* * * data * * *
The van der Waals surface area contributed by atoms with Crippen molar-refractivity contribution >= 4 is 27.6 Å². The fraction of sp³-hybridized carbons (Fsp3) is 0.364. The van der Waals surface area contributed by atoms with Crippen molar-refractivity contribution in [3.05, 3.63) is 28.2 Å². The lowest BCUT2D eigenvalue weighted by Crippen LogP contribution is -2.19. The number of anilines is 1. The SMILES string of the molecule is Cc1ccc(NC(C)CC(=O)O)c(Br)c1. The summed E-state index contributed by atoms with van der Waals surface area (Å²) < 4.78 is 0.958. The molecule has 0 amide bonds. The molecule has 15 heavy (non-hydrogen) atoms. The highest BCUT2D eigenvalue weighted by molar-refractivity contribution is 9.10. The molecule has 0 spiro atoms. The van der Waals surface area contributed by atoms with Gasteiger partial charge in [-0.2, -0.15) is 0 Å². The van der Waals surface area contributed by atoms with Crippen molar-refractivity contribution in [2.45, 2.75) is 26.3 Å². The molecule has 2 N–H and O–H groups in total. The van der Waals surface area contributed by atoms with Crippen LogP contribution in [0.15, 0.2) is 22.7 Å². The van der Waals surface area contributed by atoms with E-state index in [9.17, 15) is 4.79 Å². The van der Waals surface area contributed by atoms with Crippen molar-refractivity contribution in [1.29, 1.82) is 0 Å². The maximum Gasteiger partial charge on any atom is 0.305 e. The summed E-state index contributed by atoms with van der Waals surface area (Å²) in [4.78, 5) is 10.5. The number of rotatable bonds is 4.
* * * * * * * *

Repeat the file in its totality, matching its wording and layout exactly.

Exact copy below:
The van der Waals surface area contributed by atoms with Crippen molar-refractivity contribution >= 4 is 27.6 Å². The fraction of sp³-hybridized carbons (Fsp3) is 0.364. The van der Waals surface area contributed by atoms with Crippen molar-refractivity contribution in [3.05, 3.63) is 28.2 Å². The lowest BCUT2D eigenvalue weighted by Crippen LogP contribution is -2.19. The number of anilines is 1. The SMILES string of the molecule is Cc1ccc(NC(C)CC(=O)O)c(Br)c1. The summed E-state index contributed by atoms with van der Waals surface area (Å²) < 4.78 is 0.958. The molecule has 0 amide bonds. The molecule has 15 heavy (non-hydrogen) atoms. The highest BCUT2D eigenvalue weighted by molar-refractivity contribution is 9.10. The molecule has 0 spiro atoms. The van der Waals surface area contributed by atoms with Gasteiger partial charge in [-0.2, -0.15) is 0 Å². The van der Waals surface area contributed by atoms with Crippen molar-refractivity contribution in [2.45, 2.75) is 26.3 Å². The molecule has 2 N–H and O–H groups in total. The van der Waals surface area contributed by atoms with Crippen LogP contribution in [0.15, 0.2) is 22.7 Å². The van der Waals surface area contributed by atoms with E-state index in [9.17, 15) is 4.79 Å². The van der Waals surface area contributed by atoms with Crippen molar-refractivity contribution in [1.29, 1.82) is 0 Å². The maximum Gasteiger partial charge on any atom is 0.305 e. The summed E-state index contributed by atoms with van der Waals surface area (Å²) in [4.78, 5) is 10.5. The number of rotatable bonds is 4.